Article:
THE hegemony of Prussia over confederated German states so ardently desired by the Prince Consort, and now so doubly desirable to the Queen owing to her eldest daughter's position as Crown Princess, was still far from accomplishment, and in 1863 it looked as if Austria rather than Prussia might become the head of a Teutonic Empire. The two countries had already been in disagreement over the insurrection in Poland, and in the late summer of this year the Queen broke her Osborne seclusion and went out to Coburg as she had done the year before, partly for pious pilgrimage, partly to interview the King of Prussia and the Emperor of Austria and try to bring them together. Her efforts only proved that England's prestige was valueless in Continental politics. But any fear of conflict between them was averted by a further international complication which for the time brought Austria and Prussia into alliance, and proved to be the first step in Prussian aggrandisement. This was the Schleswig-Holstein question. Though it was complicated by a thousand side issues the main threads of it were fairly simple.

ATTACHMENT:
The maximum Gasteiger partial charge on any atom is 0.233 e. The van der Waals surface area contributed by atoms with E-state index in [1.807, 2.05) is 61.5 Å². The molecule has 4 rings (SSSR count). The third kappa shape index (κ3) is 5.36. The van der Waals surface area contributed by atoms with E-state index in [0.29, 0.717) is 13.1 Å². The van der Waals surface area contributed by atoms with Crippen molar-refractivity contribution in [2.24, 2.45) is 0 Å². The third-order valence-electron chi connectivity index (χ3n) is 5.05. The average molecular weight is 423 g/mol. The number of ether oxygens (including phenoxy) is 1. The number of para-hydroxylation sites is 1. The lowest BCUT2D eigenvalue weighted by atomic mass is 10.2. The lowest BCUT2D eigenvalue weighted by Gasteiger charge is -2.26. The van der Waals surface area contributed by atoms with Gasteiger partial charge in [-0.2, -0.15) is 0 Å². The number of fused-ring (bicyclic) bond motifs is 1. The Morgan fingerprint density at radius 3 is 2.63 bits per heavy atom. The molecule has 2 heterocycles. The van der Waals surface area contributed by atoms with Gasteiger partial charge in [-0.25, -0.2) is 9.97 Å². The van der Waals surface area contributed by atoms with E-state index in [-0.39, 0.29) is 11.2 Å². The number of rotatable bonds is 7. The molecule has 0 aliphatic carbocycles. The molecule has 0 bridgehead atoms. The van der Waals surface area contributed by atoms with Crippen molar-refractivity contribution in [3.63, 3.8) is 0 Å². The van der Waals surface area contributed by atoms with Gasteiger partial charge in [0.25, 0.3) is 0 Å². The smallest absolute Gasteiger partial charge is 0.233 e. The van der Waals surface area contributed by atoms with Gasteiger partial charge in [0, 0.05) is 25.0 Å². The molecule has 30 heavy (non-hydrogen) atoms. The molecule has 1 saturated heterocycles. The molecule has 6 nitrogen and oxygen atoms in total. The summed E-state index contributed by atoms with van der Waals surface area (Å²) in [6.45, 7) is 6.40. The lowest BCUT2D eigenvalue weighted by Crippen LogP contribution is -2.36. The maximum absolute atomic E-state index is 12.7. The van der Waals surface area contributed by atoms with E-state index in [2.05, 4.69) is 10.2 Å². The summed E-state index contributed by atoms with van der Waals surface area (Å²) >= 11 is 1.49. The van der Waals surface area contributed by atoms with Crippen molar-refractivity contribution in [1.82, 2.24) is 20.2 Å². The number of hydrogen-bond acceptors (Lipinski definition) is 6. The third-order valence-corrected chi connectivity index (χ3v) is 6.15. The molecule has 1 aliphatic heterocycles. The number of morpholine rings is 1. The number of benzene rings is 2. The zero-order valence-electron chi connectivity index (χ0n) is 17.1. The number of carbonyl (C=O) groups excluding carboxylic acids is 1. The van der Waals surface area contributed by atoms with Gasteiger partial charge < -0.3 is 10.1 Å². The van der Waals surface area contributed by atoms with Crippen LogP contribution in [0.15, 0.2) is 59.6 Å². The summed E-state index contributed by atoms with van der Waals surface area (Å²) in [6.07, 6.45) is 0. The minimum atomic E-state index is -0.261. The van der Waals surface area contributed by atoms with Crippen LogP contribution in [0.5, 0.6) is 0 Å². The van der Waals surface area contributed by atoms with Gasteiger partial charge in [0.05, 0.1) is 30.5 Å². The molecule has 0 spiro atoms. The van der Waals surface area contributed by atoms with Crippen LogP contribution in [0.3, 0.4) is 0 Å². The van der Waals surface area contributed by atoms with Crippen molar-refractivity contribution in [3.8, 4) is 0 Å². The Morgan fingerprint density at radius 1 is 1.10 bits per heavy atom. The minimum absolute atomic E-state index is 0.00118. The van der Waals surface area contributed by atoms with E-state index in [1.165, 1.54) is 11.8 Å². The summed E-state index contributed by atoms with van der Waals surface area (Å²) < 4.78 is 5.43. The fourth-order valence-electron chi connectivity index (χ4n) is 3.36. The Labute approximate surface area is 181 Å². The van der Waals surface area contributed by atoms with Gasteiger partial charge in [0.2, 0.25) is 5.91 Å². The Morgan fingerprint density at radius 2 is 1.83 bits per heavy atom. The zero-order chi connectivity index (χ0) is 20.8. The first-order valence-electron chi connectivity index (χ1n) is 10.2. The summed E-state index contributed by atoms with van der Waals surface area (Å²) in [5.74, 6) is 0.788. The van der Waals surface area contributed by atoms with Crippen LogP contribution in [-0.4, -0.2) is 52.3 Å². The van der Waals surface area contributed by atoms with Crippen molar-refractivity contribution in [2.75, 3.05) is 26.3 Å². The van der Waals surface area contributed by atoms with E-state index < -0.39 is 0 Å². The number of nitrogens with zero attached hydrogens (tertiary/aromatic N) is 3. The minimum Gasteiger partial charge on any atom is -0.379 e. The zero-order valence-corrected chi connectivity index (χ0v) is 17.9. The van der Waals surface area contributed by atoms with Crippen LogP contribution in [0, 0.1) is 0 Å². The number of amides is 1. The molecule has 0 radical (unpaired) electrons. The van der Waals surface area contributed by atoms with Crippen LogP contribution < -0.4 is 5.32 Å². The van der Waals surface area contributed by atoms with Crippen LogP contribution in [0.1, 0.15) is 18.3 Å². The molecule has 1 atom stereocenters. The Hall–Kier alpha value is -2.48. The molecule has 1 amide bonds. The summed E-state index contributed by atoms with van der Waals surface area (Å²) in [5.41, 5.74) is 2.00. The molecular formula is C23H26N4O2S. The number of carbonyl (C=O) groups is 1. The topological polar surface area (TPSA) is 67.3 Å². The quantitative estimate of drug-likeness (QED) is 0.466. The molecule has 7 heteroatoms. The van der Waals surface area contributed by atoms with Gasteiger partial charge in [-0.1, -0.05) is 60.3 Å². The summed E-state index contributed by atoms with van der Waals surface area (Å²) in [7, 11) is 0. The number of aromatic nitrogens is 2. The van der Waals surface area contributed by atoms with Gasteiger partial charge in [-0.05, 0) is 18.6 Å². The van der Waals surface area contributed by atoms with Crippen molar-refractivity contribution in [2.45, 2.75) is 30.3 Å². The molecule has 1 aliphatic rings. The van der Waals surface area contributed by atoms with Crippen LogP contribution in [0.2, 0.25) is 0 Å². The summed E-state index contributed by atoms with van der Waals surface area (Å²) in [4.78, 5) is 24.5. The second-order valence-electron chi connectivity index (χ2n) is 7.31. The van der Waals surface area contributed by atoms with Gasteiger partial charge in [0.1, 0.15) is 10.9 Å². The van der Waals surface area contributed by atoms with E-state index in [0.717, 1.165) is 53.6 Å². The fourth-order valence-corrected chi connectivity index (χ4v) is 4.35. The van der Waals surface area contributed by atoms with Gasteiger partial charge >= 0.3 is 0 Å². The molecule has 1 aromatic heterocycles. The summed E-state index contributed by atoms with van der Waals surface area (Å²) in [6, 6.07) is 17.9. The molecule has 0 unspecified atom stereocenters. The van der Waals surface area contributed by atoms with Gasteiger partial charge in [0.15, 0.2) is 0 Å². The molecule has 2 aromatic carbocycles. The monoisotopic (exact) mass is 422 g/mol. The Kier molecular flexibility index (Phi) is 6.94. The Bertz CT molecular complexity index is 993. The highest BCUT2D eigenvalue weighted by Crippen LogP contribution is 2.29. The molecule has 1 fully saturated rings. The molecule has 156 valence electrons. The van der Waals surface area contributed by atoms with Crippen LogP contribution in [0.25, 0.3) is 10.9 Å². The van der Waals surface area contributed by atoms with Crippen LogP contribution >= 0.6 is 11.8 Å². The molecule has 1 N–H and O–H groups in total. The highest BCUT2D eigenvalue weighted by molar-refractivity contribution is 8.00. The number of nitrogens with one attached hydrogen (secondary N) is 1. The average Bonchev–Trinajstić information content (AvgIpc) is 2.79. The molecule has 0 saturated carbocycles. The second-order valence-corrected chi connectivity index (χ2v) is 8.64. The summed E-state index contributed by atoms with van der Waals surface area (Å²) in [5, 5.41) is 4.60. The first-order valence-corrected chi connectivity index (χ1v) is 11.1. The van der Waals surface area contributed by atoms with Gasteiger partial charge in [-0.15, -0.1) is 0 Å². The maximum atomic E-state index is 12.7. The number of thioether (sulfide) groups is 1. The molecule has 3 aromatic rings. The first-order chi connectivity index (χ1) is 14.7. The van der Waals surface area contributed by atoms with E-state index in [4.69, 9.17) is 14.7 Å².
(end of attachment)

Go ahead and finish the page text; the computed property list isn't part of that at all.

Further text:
There were three claimants for the possession of the Duchies of whom the first was the King of Denmark by virtue of his being Duke of Schleswig-Holstein, though Schleswig was partly German in population and Holstein almost entirely so. This year the Danish Rigsrad passed a Bill incorporating Schleswig and altering the constitution